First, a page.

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International Justice in the News

The International Center for Ethics, Justice and Public Life brings you a monthly selection of news about the people involved in the work of international courts and tribunals, significant developments in international justice, and publications and resources of interest. We hope that this brief selection will help you keep abreast of the field and lead you to sites where you can inform yourself further.

October 2016

People in the News

           The Honourable Sylvain Oré
The African Court on Human and Peoples’ Rights (ACtHPR) recently selected its new leaders. Justice Sylvain Oré (Côte d’Ivoire) and Justice Ben Kioko (Kenya) were elected president and vice president, respectively. Over the past month, the ACtHPR has reaffirmed its commitment to the protection of journalists and their freedom of expression. Shortly after his election, President Oré declared, “I'm a firm believer of [the] enormous important role journalists and media houses play in the protection of human rights… The people of Africa need to be informed about their human rights enshrined in their constitutions and how to achieve these rights. This should never be misconceived as rebellious or counter-productive.” The Court also recently announced, during its joint meeting with the African Commission on Human and Peoples’ Rights, its plan to establish both a Legal Aid Fund and a Pan African Human Rights Institute.

eDavid Schwendiman (United States) has been appointed chief prosecutor of the Kosovo Specialist Prosecutor’s Office, a branch of the Kosovo justice system recently established along with the Specialist Chambers. As described in ASIL Insights, these two institutions were created through an amendment of the Kosovo Constitution to investigate, prosecute, and try international crimes committed during and in the aftermath of the 1998-99 conflict in Kosovo, including trafficking in human organs. The institutions will apply the law of Kosovo but operate with an entirely international staff.  Schwendiman, who previously served as the lead prosecutor of the European Union’s Special Investigative Task Force (SITF) on Kosovo, commented on the seamless transition of the SITF to the Kosovo Specialist Prosecutor’s Office. He further explained that “he would carry out his investigations without ‘fear or favour,’” alluding to allegations that Hashim Thaçi, the former Kosovo Liberation Army leader who is now head of state, was most responsible for these crimes. The Kosovo Specialist Chambers and Prosecutor’s Office are headquartered in The Hague.

   Nakagawa testifying before the ECCC
The defense attorneys for Khieu Samphan and Nuon Chea, the co-accused in Case 002/02 at the Extraordinary Chambers in the Courts of Cambodia (ECCC), have argued for the admissibility of additional documents relevant to the case, including the transcriptions of over 2,000 interviews. The attorneys claimed that these documents “would help to contextualize the charge of forced marriage and would support the testimony of an upcoming expert witness.”  Japanese scholar Kasumi Nakagawa also testified in the trial, providing insights from “her research on gender issues in relation to sexual violence, rape and forced marriage under [Pol Pot’s] regime.” Khieu Samphan and Nuon Chea have already been found guilty and sentenced to life in prison for crimes against humanity in Case 002/01. The ECCC decided to sever the charges against the duo, leaving the charges of genocide, sexual violence and other crimes for the second trial.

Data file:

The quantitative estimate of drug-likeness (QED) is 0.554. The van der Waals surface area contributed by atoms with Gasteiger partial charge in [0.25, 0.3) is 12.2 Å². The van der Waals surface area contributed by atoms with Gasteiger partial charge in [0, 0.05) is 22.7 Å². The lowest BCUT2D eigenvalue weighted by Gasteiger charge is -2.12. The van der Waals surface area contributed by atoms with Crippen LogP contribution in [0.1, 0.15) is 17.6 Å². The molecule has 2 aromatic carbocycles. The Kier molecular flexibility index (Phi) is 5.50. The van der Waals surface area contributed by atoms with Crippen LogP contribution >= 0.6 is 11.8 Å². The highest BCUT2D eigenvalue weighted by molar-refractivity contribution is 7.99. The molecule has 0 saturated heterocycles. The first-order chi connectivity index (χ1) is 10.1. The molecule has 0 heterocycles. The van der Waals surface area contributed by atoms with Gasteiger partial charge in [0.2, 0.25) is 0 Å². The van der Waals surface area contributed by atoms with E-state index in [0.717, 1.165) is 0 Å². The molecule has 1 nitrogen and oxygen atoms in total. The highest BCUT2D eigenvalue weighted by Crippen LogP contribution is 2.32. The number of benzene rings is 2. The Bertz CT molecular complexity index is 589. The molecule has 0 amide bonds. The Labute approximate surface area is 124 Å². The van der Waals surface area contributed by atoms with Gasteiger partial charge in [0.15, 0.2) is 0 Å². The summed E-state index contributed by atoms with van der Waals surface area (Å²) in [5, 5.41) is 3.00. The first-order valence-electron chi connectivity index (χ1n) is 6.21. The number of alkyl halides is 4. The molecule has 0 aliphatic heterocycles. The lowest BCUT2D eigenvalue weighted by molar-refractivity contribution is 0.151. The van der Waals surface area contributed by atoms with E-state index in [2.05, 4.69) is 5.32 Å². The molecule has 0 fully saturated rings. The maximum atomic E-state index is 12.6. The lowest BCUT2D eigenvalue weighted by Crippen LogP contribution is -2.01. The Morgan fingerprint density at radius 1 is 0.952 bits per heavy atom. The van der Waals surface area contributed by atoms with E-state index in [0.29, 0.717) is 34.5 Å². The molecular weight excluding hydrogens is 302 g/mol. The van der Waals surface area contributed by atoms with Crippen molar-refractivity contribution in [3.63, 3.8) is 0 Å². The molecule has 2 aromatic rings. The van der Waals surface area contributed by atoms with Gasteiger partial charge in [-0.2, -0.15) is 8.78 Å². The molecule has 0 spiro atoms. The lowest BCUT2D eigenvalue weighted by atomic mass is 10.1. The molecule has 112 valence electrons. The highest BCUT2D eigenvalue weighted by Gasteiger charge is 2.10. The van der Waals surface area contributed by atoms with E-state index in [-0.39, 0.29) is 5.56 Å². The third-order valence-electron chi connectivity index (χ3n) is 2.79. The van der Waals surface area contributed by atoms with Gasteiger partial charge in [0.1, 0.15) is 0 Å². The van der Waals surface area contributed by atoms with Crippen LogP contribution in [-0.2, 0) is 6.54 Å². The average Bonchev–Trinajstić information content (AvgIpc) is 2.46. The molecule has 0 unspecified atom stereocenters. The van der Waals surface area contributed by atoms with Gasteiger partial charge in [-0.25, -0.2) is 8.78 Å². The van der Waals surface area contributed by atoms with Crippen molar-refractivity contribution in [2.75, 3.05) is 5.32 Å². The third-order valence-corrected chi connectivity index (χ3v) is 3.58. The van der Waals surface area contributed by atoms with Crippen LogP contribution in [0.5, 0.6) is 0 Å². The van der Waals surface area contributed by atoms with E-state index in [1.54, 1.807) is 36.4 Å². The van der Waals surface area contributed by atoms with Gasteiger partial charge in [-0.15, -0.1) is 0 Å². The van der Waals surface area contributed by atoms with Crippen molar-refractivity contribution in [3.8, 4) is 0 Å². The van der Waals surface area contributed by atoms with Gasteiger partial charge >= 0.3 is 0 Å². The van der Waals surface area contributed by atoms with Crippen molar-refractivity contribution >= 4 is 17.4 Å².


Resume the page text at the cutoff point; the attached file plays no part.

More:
dThe International Criminal Court (ICC) recently faced an unprecedented challenge – a two week-long hunger strike and trial boycott by an accused person. Bosco Ntaganda is charged with having committed multiple war crimes and crimes against humanity. His trial commenced in September 2015, following his voluntary surrender to the Court in 2013. His refusal to eat and attend hearings was a “protest against the conditions of his detention and his accusations that the court [was] not giving him a fair trial.” He vowed to continue the strike until the court lifted the restrictions placed on his personal contacts and communication. The judges sitting on the Ntaganda trial initially continued prosecution testimony in his absence before conceding to his demands to have a family visit. Defense lawyer Stéphane Bourgon subsequently announced that Ntaganda had resumed eating and signed a waiver requesting to be excused from attending proceedings for a number of days to enable him to attend a family visit and recover from the hunger strike. He also asked that his counsel represent him during this absence.

dThe Inter-American Commission of Human Rights has filed an application with the Inter-American Court of Human Rights in a case involving human rights violations committed against 11 Mexican women. The case of Mariana Selvas Gomez et al. dates back to protests carried out in 2006 in San Salvador Atenco by flower growers and other groups. A Commission investigation found that the women were arbitrarily detained and suffered multiple abuses at the hands of state agents, including “diverse forms of physical, psychological and sexual torture.” Mexican President Enrique Peña Nieto was the governor of the state where the events in questions took place and he allegedly ordered security forces to crack down on the protesters and may even have orchestrated a cover-up. According to The New York Times, Peña Nieto’s involvement in the affair constitutes “another blow to a presidency under siege.”